It is true that we have incorporated mandatory primary elections that will contribute to purifying the number of competitors, but the dispersion of candidacies is a reflection of the change in the electoral system, on the one hand, and on the other, also of the mentality of a society where the generational change coincided with the general empowerment of the citizenship as a result of the economic growth and the expansion of freedoms that democratized life. Profound changes were introduced in traditional values, in self-esteem, in consumption patterns, which apparently those who have governed us, and political parties in general, have not known how to interpret well.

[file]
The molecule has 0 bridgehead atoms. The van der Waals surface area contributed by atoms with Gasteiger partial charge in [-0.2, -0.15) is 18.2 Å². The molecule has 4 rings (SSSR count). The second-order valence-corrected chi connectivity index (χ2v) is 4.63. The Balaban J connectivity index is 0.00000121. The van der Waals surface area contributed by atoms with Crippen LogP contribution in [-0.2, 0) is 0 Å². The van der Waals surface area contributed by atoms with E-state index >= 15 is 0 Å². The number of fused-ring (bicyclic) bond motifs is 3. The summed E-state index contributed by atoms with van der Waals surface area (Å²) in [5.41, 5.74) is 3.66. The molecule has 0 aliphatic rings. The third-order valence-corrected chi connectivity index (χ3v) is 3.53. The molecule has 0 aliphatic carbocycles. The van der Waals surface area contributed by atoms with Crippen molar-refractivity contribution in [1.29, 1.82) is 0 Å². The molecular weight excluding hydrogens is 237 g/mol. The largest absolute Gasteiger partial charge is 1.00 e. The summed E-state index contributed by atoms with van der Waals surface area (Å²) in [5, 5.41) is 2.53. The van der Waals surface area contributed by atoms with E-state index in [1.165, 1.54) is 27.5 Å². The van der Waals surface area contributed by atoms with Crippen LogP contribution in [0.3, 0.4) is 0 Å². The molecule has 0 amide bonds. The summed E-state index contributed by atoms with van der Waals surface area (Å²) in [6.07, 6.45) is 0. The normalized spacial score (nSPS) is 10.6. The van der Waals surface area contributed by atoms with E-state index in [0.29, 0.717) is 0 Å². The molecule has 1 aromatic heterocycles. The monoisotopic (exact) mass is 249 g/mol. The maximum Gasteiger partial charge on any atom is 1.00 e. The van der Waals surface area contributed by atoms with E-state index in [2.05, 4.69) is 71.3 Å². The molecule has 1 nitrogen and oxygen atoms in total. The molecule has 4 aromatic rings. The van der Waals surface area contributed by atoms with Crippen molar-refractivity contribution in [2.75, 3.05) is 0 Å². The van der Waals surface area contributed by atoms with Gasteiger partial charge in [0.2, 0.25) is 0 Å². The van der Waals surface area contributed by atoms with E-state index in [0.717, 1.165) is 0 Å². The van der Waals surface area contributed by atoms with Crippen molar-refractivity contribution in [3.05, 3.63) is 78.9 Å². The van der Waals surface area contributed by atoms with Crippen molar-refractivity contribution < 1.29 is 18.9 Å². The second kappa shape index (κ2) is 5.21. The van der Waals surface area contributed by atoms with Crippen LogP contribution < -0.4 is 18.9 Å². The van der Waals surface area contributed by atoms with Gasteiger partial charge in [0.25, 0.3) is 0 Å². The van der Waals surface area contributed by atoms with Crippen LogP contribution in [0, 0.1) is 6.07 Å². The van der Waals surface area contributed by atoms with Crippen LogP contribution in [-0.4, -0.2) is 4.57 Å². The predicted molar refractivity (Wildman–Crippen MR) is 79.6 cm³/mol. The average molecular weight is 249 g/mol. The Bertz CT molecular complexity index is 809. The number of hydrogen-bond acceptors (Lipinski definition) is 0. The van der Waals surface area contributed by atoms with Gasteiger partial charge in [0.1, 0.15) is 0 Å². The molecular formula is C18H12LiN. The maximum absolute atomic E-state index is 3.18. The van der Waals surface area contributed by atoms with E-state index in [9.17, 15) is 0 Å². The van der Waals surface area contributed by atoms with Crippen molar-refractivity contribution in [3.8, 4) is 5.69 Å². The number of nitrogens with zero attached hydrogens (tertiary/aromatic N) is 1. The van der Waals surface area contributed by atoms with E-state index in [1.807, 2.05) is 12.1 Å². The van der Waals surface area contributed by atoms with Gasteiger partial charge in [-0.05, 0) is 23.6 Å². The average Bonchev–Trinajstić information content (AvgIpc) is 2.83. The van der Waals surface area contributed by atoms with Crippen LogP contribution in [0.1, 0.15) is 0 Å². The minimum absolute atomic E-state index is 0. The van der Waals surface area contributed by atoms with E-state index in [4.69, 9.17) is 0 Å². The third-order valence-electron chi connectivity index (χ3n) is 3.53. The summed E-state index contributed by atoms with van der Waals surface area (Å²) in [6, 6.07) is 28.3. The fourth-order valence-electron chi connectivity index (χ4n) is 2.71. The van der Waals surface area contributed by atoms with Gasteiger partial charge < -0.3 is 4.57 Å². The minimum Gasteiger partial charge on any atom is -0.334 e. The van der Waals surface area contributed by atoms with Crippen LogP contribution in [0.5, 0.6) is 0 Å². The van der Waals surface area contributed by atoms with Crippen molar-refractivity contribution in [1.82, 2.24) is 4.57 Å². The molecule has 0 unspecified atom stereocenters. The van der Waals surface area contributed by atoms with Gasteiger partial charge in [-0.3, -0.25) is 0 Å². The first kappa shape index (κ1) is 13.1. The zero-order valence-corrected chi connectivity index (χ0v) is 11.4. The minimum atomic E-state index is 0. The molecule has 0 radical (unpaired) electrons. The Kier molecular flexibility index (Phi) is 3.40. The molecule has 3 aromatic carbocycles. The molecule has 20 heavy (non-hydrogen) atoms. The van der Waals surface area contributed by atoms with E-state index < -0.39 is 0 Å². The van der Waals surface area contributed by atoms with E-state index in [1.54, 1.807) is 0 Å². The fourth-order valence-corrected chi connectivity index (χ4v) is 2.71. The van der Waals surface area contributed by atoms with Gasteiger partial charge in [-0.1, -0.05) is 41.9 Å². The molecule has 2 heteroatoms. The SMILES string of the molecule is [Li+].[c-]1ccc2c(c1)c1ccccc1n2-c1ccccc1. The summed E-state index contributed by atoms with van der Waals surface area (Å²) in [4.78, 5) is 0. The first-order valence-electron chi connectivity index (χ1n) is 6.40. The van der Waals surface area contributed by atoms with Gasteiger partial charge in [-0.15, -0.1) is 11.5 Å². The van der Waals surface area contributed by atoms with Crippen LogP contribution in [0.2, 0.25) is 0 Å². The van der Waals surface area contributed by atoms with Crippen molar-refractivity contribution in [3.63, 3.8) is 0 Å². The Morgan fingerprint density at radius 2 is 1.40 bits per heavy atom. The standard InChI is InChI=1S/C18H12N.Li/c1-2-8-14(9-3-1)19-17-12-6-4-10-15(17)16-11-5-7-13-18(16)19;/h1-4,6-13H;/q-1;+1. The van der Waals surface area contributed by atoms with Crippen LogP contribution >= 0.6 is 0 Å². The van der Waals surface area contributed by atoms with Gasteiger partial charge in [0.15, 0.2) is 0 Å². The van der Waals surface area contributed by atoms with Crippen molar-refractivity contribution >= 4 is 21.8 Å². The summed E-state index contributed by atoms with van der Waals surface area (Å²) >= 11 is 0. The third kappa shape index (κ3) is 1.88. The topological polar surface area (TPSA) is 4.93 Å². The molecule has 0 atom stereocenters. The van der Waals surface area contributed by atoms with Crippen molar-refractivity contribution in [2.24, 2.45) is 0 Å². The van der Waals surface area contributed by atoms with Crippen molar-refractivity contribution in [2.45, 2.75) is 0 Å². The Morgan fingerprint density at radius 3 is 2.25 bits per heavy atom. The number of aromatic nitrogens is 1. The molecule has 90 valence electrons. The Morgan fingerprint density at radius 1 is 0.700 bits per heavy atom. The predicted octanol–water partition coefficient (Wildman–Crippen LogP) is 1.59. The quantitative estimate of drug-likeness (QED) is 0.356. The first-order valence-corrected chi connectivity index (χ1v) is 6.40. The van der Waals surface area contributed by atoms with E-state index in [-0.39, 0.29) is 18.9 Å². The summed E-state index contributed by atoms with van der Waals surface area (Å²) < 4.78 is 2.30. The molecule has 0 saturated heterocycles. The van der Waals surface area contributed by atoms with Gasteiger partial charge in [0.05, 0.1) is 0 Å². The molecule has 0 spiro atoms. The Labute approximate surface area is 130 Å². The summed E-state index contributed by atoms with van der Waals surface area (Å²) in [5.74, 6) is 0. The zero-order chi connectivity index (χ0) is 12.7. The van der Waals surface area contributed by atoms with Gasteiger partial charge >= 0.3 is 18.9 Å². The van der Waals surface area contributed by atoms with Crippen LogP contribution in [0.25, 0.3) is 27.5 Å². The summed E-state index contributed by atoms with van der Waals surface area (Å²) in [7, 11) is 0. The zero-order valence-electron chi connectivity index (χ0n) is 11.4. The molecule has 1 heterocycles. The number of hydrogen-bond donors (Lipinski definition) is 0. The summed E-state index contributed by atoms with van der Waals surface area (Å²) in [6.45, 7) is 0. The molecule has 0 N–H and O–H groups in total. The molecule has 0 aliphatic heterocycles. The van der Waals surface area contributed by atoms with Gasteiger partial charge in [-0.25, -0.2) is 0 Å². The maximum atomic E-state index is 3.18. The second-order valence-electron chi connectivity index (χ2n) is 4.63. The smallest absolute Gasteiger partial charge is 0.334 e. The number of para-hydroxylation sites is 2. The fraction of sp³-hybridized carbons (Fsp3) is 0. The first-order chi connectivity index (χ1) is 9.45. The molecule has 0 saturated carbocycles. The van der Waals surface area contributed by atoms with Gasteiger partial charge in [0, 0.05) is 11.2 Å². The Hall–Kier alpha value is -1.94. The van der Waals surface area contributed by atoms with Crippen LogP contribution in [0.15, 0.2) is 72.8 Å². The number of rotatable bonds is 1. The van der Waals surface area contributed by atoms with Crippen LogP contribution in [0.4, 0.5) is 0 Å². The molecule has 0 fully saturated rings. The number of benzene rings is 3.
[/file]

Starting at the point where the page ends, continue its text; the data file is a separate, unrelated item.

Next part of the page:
The center-left and the left are advancing today with 10 candidates to the next presidential primaries and most probably they will arrive divided, together with an unpredictable scenario regarding electoral participation, due to the pandemic as well as to the disenchantment and the voluntary vote. With a government abandoned by its parliamentarians, with a single digit in the popular support for President Piñera, with a total discredit internally and without credibility abroad, it is paradoxical that in theory they are seen as probable winners. It can still be avoided that the day after there will be regrets and recriminations for not reaching an understanding under the premise of a minimum program that respects the central values of freedom, democracy and that gathers the main citizen demands that were expressed from the outburst and social protest of 18/O.